Lady of the age
First published by The Friday Times
Mughal history ignores women of the empire, including Emperor Aurangzeb’s daughter Zeb-un-Nissa: patron of the arts, poet, and a keeper of several lovers – according to rumours. The eldest daughter, she was Aurangzeb’s close companion for several years. She was born in 1638 to Dilras Bano of the Persian Safavid dynasty. Loved by Aurangzeb, she was named carefully to reflect his station.
A favourite, she was exposed to the affairs of the Mughal court. With a sound education in the arts, languages, astronomy and sciences of the day, Zeb-un-Nissa turned into an aware and sensitive princess. She never married and kept herself occupied by poetry and a spiritual Sufi quest.
This is the irony – Aurangzeb’s daughter was an antithesis of her father’s persona and politics. Zeb-un-Nissa was both a Sufi and a gifted poet. The Divan-i-Makhfi – a major divan – is credited to her name. Given her father’s dislike for poetry, she could only be makhfi – the invisible.
There was subversion too – like all rebels she attended and participated in the literary and cultural events of her age, dressed in her veil.
Unlike her puritanical father, Zeb-un-Nissa did not share her father’s orthodox views on religion and society. Steeped in mystic thought, her ghazals sang of love, freedom and inner experience:
“Though I am Laila of Persian romance
my heart loves like ferocious Majnun
I want to go to the desert
but modesty is chains on my feet
A nightingale came to the flower garden
because she was my pupil
I am an expert in things of love
Even the moth is my disciple!”
(translated by Willis Barnstone)
Her verses, comprising 400 ghazals, and
published as Divan-i-Makhfi would have
Her inclusive poetic vision, comprising
the 400 ghazals in the Divan-i-Makhfi, ran
against the puritanical state and society that
‘I bow before the image of my Love’
No Muslim I
But an idolater
I bow before the image of my Love
And worship her
No Brahman I
My sacred thread
I cast away, for round my neck I wear
Her plaited hair instead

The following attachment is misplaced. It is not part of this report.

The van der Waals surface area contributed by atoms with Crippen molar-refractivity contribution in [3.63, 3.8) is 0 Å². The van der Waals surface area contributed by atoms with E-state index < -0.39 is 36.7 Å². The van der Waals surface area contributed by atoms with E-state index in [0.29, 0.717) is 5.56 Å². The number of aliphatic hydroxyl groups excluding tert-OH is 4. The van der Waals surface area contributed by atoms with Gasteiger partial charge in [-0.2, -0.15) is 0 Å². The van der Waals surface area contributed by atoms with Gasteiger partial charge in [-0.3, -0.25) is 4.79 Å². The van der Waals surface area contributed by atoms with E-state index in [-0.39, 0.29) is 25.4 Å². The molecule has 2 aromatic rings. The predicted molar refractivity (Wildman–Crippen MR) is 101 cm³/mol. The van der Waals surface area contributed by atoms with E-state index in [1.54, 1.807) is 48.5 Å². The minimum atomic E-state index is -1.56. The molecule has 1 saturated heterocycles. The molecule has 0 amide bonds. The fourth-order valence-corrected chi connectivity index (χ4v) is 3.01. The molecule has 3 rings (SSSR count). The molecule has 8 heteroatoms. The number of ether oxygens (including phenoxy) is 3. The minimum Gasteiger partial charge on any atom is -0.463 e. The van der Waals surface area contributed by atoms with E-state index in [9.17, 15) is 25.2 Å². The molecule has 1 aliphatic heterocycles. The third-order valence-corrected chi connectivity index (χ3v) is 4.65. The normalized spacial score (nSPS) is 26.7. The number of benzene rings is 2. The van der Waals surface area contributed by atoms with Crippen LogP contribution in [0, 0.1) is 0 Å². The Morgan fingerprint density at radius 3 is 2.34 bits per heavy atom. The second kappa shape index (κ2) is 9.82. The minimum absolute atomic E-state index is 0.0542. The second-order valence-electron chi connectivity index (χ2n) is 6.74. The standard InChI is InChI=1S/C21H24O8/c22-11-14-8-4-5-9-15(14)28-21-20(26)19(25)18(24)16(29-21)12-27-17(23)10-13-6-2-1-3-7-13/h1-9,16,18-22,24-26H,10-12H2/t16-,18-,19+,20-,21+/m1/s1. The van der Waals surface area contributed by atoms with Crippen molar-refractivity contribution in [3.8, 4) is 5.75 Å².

In her poetry Makhfi – the hidden or invisible
one – is a metaphor for her invisibility at the main Court and at the cosmic level the invisibility of God.
One of her long time companions was the émigré Iranian poet Ashraf. It is said that theirs was more than friendship and a literary association, and that there were hints of indiscreet liaisons. However, no direct evidence on this subject exists.
Zeb-un-Nissa is also said to have been excessively fond of one particular kaneez
(serving girl), Mian Bai. This intimacy was a
subject of gossip. Perhaps it was the same
Mian Bai who was gifted the Chauburji garden
The Chauburji building has the Ayat-ul-Kursi
inscribed on the main gate. The date of its completion was recorded as 1646 AD by SM Latif, the famous Lahore historian who translated the Persian verse carved at the monument entrance:
This garden, in the pattern of Paradise,
has been founded
The garden has been bestowed on Mian
By the beauty of Zebinda Begam, the lady
of the age
According to Latif, Mian Bai was the favourite female attendant of Zeb-un-Nissa. Shah Jahan Nama also throws some light on the gardens and their gift to the lucky Bai.
Since Mian Bai had supervised the laying out
of these gardens, the local people called it
Mian Bai’s gardens. Respecting local opinion,
Zeb-un-Nissa bequeathed these gardens to her favourite slave girl.
Eventually, she fell out of royal favour, not for her eclectic pursuits but for the rebellion of her brother Akbar, who proclaimed himself as emperor in 1681. While the rebellion was short and unsuccessful, Zebun-Nissa kept corresponding with her exiled brother; this landed her imprisonment in a Delhi fortress until her death in 1702.
A recent book, Captive Princess: Zeb-un- Nissa, daughter of Emperor Aurangzeb, attempts to examine the causes of her imprisonment,
her worldview and reconstructs her life. The work highlights the political differences
that she developed with her father and shows how alien Aurangzeb’s style of governance
was to her soul. She never accompanied him on his Deccan campaigns.
Jadu Nath Sarkar states that Zeb-un-Nissa
died in Delhi and was buried in the ‘Garden of
Thirty Thousand Trees’ outside the Kabuli gate.
It is said that when the railway line was laid at
Delhi, her tomb was demolished, and the coffin
and the inscribed tombstone were shifted to
Akbar’s mausoleum at Sikandara Agra. According to SM Latif, a poet versified her chronogram in the following words:
A fountain of learning, virtue, beauty and
She was hidden as Joseph was in the well
I asked reason the year of her death
The invisible voice exclaimed: ‘the moon
Latif writes that the last phrase mahmakhfi-
shud cannot be adequately translated. Literally it means the concealed moon, but makhfi was also the nom de plume of Zeb-un-Nissa and there is a meaningful wordplay here. However, much as we make conjectures about a full life lived, a good measure of the passions and poetry of the princess shall remain concealed and quite un-translatable.